Back down on the plain I headed north between the Rhine and the Kaiserstühl again. If I had a hankering to take the direct route back to my apartment, I could go straight up that hill and down the other side. I doubt it would be any quicker than going around though.

The villages change here and feel more isolated; we’re away from the Freiburg suburbs and into the rural Breisgau region, historically more isolated and cut off from Freiburg by the Kaiserstühl itself. We’re also so close to the French border that I was frequently closer to a French mobile phone mast than a German one, so I’d get messages “welcoming” me into France. The villages seemed to agree with the phone company and took on a distinctly French feel.

All of these villages are also surrounded by vineyards: it must have been a relief when the railway came in 1895 so they could transport it to other places and didn’t have to drink it all up themselves.

Now crossing to the north of the hills, I wandered through a couple more postcard worthy villages before deciding that instead of taking the rather indirect cycleway I’d risk the road. I hadn’t cycled on a main road for a very long time, and there was no cycle lane, but It was in the middle of nowhere, and it was mid morning on Sunday; as usual the only people up appeared to have gone to church. Also it was only 4k so what could go wrong?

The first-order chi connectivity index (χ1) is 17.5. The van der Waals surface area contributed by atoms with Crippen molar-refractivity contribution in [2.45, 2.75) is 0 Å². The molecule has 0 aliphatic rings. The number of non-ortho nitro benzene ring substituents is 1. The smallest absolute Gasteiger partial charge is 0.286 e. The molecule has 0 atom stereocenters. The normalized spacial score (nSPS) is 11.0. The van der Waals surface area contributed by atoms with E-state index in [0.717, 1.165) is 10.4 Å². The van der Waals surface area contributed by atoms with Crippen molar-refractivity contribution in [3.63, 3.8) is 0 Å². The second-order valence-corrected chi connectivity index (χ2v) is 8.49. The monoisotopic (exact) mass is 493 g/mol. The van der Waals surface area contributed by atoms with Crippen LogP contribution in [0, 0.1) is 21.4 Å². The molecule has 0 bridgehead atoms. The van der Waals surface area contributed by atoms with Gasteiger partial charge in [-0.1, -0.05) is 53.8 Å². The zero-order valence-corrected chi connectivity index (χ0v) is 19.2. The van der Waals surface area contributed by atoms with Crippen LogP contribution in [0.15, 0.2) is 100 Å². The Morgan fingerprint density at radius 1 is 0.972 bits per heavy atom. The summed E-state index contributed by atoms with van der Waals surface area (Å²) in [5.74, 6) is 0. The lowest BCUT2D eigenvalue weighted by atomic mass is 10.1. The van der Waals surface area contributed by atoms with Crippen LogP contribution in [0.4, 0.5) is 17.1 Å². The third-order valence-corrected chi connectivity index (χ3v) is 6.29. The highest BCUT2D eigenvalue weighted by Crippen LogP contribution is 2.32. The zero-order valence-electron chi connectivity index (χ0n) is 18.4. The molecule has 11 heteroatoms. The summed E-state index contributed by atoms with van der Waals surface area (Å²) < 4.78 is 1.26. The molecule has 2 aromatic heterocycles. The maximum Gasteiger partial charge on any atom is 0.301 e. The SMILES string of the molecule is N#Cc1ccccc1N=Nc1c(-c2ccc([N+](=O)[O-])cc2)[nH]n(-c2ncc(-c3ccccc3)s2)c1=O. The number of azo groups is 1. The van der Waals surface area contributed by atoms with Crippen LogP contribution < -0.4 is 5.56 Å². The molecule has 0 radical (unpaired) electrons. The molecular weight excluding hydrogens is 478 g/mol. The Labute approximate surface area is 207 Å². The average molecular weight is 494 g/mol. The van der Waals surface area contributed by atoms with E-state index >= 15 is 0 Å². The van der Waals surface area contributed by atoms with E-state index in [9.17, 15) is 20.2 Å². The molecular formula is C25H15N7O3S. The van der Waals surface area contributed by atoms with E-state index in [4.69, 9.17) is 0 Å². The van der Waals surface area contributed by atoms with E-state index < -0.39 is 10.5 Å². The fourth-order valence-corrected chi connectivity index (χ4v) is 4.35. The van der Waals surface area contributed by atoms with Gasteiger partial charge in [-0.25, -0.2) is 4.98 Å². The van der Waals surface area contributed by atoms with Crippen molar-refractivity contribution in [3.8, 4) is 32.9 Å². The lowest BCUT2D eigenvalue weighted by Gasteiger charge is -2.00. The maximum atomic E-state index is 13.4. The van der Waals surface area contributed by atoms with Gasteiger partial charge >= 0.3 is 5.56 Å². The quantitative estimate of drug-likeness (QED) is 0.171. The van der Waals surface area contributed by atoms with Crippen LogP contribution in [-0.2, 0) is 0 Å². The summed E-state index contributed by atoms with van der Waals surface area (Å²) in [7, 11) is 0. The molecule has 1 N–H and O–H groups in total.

Nothing much as it happened: I was passed by very few cars who generally gave me plenty of space, and arrived in Endingen faster than usual.

Endingen is the centre for the north of the Kaiserstühl, as Breisgau is the centre for the south, except that being more isolated it’s a fair bit smaller. It’s one of those really pretty towns in Germany that would be famous, except that there are about twenty similar towns nearby. It also belonged to Austria for some time because… reasons something something, someone died, Hapsburg Monarchy. If you just change the names this sums up history for a lot of regions of south Germany.

Oh, and surprise surprise, it also makes wine.

It was also rather busy; either people wake up earlier there or I was meeting the Sunday tourists coming the other way.

The next section after Endingen always comes as a surprise. Endingen has the feel of an isolated rural market town, but it’s a fairly short hop the next town of Riegel, which is completely different. Riegel is perched right on the corner of the north east corner of the Kaiserstühl massif, the hills disappear and suddenly we are in the “main” part of the valley again, with fast roads and trains to Freiburg.

It’s also a startlingly short hop from my apartment: after leaving the touristy centre and a cut through an industrial estate (featuring a large stable and horse accessory wholesaler which shows a lot about local requirements), I was back on the river path following a dead straight route back to my village. I arrived about twenty minutes later feeling like I’d teleported back in to normality…

On the other hand I’d just cycled 60k for the first time in a while but I didn’t feel like my legs were about to drop off, which was nice. If it doesn’t get stupidly hot next week I may just be a bit more adventurous, maybe even involving hills…